There have been a number of shameful episodes in Australian history.
The dispossession of indigenous Australians and the many massacres committed against them will always be the worst of them. But the Australian treatment of East Timor (Timor Leste) will for years to come be regarded as a case study of Australian duplicity and consent to war crimes – all for a half a century of a determined attempt to procure benefits from Timor Strait oil and deliver some of it to the people who were the architects of the policy.
Worse an Australian government, the Howard Government, then sought to rewrite history and position Australia, on the backs of the courage and professionalism of the Australian Army, as the internationally-minded guarantors of Timor Leste independence.
Kim McGrath has just published a book, Crossing the Line: Australia’s Secret History in the Timor Sea, which is part polemic and part academically rigorous analysis of how it all happened. The book represents an accessible version of the PhD thesis she is currently completing. The doctoral thesis when published will, almost certainly, represent the definitive version of something of which successive Australian governments should be deeply ashamed.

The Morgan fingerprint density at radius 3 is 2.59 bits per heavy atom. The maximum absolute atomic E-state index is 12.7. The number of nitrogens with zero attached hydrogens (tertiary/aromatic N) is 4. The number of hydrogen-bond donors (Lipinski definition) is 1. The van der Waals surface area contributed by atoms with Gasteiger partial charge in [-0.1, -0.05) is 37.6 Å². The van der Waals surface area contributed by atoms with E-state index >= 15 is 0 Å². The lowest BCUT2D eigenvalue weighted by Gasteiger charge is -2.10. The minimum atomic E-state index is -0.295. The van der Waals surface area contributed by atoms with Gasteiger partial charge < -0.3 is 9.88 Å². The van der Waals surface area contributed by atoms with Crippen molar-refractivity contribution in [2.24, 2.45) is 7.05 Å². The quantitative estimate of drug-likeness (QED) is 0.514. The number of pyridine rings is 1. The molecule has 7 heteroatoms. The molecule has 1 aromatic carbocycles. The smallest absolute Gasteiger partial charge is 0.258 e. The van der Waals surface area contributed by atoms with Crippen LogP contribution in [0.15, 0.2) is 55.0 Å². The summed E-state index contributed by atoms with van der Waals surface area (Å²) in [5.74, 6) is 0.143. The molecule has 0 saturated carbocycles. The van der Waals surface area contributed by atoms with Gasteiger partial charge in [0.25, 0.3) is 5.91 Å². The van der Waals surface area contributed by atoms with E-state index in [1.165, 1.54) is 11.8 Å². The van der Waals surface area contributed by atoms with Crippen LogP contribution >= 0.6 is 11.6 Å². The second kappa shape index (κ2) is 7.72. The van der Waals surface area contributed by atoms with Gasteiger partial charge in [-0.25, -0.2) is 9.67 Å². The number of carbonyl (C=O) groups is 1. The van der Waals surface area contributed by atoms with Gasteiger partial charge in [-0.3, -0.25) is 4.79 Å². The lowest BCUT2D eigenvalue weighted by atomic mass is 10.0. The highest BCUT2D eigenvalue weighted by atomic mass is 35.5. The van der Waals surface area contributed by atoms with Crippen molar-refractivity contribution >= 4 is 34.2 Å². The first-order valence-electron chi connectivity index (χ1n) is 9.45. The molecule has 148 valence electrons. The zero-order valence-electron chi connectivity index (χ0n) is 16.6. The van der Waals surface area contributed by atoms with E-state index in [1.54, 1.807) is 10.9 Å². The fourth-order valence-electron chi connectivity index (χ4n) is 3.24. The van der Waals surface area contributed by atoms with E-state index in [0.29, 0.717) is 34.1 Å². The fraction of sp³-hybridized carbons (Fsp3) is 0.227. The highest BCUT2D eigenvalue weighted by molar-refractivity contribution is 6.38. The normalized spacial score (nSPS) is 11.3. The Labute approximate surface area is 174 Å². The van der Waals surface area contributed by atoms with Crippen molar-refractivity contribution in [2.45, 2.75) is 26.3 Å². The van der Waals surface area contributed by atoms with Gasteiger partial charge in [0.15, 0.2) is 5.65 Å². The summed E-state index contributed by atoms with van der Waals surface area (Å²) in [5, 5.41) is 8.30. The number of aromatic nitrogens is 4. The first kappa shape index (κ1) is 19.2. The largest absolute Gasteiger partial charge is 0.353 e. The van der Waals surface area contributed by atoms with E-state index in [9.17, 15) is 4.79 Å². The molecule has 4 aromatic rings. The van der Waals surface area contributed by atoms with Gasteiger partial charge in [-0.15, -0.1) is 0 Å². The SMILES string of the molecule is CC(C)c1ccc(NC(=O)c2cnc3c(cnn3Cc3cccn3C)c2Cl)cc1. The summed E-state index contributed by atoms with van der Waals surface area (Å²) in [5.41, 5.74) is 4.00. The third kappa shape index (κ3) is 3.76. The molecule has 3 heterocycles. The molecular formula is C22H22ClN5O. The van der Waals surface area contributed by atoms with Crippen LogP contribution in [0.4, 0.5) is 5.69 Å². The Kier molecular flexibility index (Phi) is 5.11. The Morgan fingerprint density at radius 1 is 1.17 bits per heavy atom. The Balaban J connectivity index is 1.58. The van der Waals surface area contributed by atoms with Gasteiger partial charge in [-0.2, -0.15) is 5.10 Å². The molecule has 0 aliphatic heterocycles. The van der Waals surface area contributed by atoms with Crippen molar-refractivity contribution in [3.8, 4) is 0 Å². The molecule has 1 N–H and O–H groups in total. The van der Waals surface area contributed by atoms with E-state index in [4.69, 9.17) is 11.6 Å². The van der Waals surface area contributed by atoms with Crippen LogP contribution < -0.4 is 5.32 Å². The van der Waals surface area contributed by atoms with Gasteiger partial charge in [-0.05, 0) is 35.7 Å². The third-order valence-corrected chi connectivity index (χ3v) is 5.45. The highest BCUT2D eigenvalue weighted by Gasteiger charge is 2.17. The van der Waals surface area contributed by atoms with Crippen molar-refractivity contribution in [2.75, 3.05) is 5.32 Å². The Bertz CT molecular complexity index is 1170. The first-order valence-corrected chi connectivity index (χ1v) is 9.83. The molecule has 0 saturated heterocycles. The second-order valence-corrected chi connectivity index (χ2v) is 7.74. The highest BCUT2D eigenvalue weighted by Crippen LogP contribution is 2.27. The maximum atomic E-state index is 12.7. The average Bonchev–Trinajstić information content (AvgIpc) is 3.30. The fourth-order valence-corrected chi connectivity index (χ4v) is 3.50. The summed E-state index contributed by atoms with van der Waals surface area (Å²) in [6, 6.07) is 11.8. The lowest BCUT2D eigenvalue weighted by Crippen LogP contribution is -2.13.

The story starts in the early 1960s when Australian and various oil companies recognised that there were huge oil and gas resources in the Timor Strait and sought to monopolise the potential benefit. But the journey from there involved a list of bad guys including Garfield Barwick, Richard Woolcott, Gough Whitlam, Bob Hawke, Alex Downer, Andrew Peacock (with a few quibbles), the Department of Foreign Affairs, Malcolm Fraser, Bob Santamaria, Gareth Evans, a number of Australian journalists, Henry Kissinger and assorted others.